General Hints and Tips for your Garden

1. Maintenance

Once the plants are placed in the exhibition area, use compost to fill up the bag. Broken stakes must be replaced and plants must be tied. Old flowers, twigs and yellow leaves must be removed regularly. The plant should not be kept in the same container for more than a year.

2. Fertilizer

During the propagation period the plants have ample “feed”. After delivery, fertilizer should be given from Spring untill Autumn at least every six weeks. During Winter give ferilizer only once. Fertilizer must never be strewn on dry plants. We recommend 2:3:2 (22) to be used on most plants.

Dosage :

1 teaspoon for a 4 litre plant
2 teaspoons for a 10 litre plant
3 teaspoons for a 20 litre plant

Fertilizer must not be strewn near the stem. The plant must be watered immediately. When using a soluble fertilizer, 1ml per litre of water is recommended.

3. Diseases

Plants should be inspected regularly for diseases, and treated with the correct spraying program. When using a spraying programme, remember not to water the plant for at least 4 hours afterwards.

NB! Please read instructions before you commence spraying.

4. Basic Recommended Spraying Program

Sucking and biting insects:

Redspiderspray 15ml to 10l water or
Redspidercide 20ml to 10l water or
Malasol 25ml to 10l water or
Garden Ripcord 5ml to 5l water.

Rust, Leaf Spot or Downy Mildew, and Black Spot:

Bravo 500, 25ml to 10l water or
Virikop 50g to 15l water.

5. Recommended Planting Procedure

  • Dig a hole twice the size of container
  • Drench plant thoroughly in container with water, if possible. Larger containers must be drenched thoroughly with water.
  • Mix removed soil with half compost
  • Scatter some soil mixture on the bottom of the hole, so that when plant is planted, it should be slightly below the actual soil level.
  • Fill the hole with water and let it drain.
  • Remove plastic bag or container from the plant and place it in the hole.
  • Add rest of compost mixture into hole.
  • Ensure that soil around the plant is firmly pressed down.
  • Make a dam around the plant and fill with water.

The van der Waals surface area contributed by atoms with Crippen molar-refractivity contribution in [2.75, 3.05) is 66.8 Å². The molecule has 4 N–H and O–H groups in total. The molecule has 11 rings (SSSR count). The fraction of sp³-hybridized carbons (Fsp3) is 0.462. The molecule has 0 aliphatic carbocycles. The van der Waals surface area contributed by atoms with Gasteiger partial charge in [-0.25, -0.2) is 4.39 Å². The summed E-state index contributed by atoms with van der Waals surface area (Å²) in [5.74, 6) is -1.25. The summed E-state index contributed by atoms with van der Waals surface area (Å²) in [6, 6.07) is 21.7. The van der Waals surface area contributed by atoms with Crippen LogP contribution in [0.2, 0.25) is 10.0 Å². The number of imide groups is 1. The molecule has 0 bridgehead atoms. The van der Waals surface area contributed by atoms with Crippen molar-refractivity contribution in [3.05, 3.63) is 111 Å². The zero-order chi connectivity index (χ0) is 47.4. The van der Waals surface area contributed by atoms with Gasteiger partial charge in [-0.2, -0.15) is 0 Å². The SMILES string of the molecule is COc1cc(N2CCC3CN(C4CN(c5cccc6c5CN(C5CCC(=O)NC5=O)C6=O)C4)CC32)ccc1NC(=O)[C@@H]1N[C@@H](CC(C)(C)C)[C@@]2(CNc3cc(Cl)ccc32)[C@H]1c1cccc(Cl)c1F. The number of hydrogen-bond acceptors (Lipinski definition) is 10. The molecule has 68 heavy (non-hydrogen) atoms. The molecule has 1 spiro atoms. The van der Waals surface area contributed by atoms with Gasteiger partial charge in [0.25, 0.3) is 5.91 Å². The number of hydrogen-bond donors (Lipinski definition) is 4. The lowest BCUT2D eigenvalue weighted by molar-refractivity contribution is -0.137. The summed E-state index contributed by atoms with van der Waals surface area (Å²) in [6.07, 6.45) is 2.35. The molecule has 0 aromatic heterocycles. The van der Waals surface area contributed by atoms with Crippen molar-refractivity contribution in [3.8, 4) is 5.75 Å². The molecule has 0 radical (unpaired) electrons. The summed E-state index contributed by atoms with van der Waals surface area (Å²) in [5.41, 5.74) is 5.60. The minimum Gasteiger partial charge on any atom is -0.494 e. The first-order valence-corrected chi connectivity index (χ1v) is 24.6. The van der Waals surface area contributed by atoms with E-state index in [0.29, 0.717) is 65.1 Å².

• Fertilize with granular fertilizer once the plant is established (± 3months).
  • Use double dosage as instructed for containers.

6. General Maintenance in Winter


Winter is the ideal time to get on top of maintenance
Add a coat of paint – to gates, pots & any garden area that needs a touch up!
Keep bird feeders full – our feathered friends will appreciate it!
Prune overgrown shrubs and trees, a good rule of thumb is to cut back by 1/3
Protect tender plants from frost. Frost Cover available at Plantland

7. Tips for Creating a Water-wise Garden by Catherine Browne

Water is a scarce and dwindling resource, and South Africa is a dry country with unpredictable rainfall and an ever increasing demand for it. As the demand for this precious resource grows, so will its price along with legislation discouraging excessive use. It is, therefore, important to garden for the future.

Water-wise gardens cut down water usage but are still beautiful and, as there are so many indigenous options to choose from, water-wise gardening should be the norm

  1. Choose locally suitable water-wise plants

    There are numerous beautiful plants that require minimal to no watering once established. Remember to plant in autumn, after the first rains – this gives plants a full winter to develop a strong root system before facing the dry season.
  2. Group Plants According to the water Needs

    Water-wise plants need minimal watering once established. And by grouping your plants according to their water needs, you avoid wasting water on plants that don’t need it. Those plants that need more watering should be planted together in a small area where their water needs can be attended to.
  3. Reconsider your Lawn

    Lawns are thirsty so think about the lawn space you use and need. Buffalo grass requires less water and less mowing. Just don’t cut the grass too short as longer leaves shade the roots and reduce water evaporation.
  4. Prepare the Soil Well and add Compost

    Dig in plenty of compost as it aids the water retention ability of the soil, adds nutrients, and also encourages earthworm activity, which improves aeration and drainage. Remember to compost your beds at least once a year.
  5. Use Lots of Mulch between Plants

    Mulch helps to keep the soil cool and reduces evaporation. It also reduces run-off and erosion, suppresses weed growth, enriches the soil and prevents compacting of the soil. Mulch is available in a variety of options including bark, compost and dried leaves.
  6. Water Correctly and Only when Necessary

    Most people over water. Save water by watering thoroughly but less often and when evaporation is lowest (early morning and evening). A drip or underground irrigation also saves water and reduces weed growth
  7. Create Shade and Windbreaks

    Wind and sun can dry out plants. Plant fast-growing, wind-resistant, water-wise trees and shrubs suited to your area to provide shade and shelter.

8. How do I Start a Garden?

  • Get an Idea

    Is this going to be a vegetable garden? An herb garden? A flower garden? If you choose to grow flowers, do you want annuals, which you must replant each year but which give color most of the summer? Or do you prefer perennials, which have a shorter bloom time but come back year after year? You can mix any of the above — after all, it’s your garden. Just one bit of advice: Start small. ‘Tis better to succeed just a little, than to fail grandly.